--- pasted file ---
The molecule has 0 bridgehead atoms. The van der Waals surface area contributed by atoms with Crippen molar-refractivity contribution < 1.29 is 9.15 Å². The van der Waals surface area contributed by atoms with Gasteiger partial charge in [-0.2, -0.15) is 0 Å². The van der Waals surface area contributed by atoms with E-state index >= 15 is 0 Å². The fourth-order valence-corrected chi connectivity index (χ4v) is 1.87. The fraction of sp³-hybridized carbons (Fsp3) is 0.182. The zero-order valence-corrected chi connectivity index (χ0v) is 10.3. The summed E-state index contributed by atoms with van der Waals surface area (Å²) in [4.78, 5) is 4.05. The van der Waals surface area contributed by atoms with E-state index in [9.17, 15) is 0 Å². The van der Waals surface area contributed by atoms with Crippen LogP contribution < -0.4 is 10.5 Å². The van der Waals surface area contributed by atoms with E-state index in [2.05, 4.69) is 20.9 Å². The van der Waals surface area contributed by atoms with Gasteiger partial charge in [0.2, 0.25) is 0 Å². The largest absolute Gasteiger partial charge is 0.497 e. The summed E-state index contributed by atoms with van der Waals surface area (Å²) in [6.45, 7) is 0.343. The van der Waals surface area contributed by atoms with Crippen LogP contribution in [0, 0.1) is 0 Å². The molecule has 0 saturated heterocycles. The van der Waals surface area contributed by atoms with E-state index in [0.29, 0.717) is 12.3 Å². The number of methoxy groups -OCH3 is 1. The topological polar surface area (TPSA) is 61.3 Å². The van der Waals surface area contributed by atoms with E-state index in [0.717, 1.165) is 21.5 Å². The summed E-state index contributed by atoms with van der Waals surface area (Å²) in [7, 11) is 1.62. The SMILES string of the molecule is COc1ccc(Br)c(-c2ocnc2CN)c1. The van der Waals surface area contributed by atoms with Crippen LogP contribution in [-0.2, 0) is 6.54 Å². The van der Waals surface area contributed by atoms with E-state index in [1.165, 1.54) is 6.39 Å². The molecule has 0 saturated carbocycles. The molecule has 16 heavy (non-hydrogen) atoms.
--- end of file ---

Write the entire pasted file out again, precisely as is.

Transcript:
The molecule has 0 bridgehead atoms. The van der Waals surface area contributed by atoms with Crippen molar-refractivity contribution < 1.29 is 9.15 Å². The van der Waals surface area contributed by atoms with Gasteiger partial charge in [-0.2, -0.15) is 0 Å². The van der Waals surface area contributed by atoms with E-state index >= 15 is 0 Å². The fourth-order valence-corrected chi connectivity index (χ4v) is 1.87. The fraction of sp³-hybridized carbons (Fsp3) is 0.182. The zero-order valence-corrected chi connectivity index (χ0v) is 10.3. The summed E-state index contributed by atoms with van der Waals surface area (Å²) in [4.78, 5) is 4.05. The van der Waals surface area contributed by atoms with E-state index in [9.17, 15) is 0 Å². The van der Waals surface area contributed by atoms with Crippen LogP contribution < -0.4 is 10.5 Å². The van der Waals surface area contributed by atoms with E-state index in [2.05, 4.69) is 20.9 Å². The van der Waals surface area contributed by atoms with Gasteiger partial charge in [0.2, 0.25) is 0 Å². The largest absolute Gasteiger partial charge is 0.497 e. The summed E-state index contributed by atoms with van der Waals surface area (Å²) in [6.45, 7) is 0.343. The van der Waals surface area contributed by atoms with Crippen LogP contribution in [0, 0.1) is 0 Å². The molecule has 0 saturated heterocycles. The van der Waals surface area contributed by atoms with E-state index in [0.29, 0.717) is 12.3 Å². The number of methoxy groups -OCH3 is 1. The topological polar surface area (TPSA) is 61.3 Å². The van der Waals surface area contributed by atoms with E-state index in [0.717, 1.165) is 21.5 Å². The summed E-state index contributed by atoms with van der Waals surface area (Å²) in [7, 11) is 1.62. The SMILES string of the molecule is COc1ccc(Br)c(-c2ocnc2CN)c1. The van der Waals surface area contributed by atoms with Crippen LogP contribution in [-0.2, 0) is 6.54 Å². The van der Waals surface area contributed by atoms with E-state index in [1.165, 1.54) is 6.39 Å². The molecule has 0 saturated carbocycles. The molecule has 16 heavy (non-hydrogen) atoms.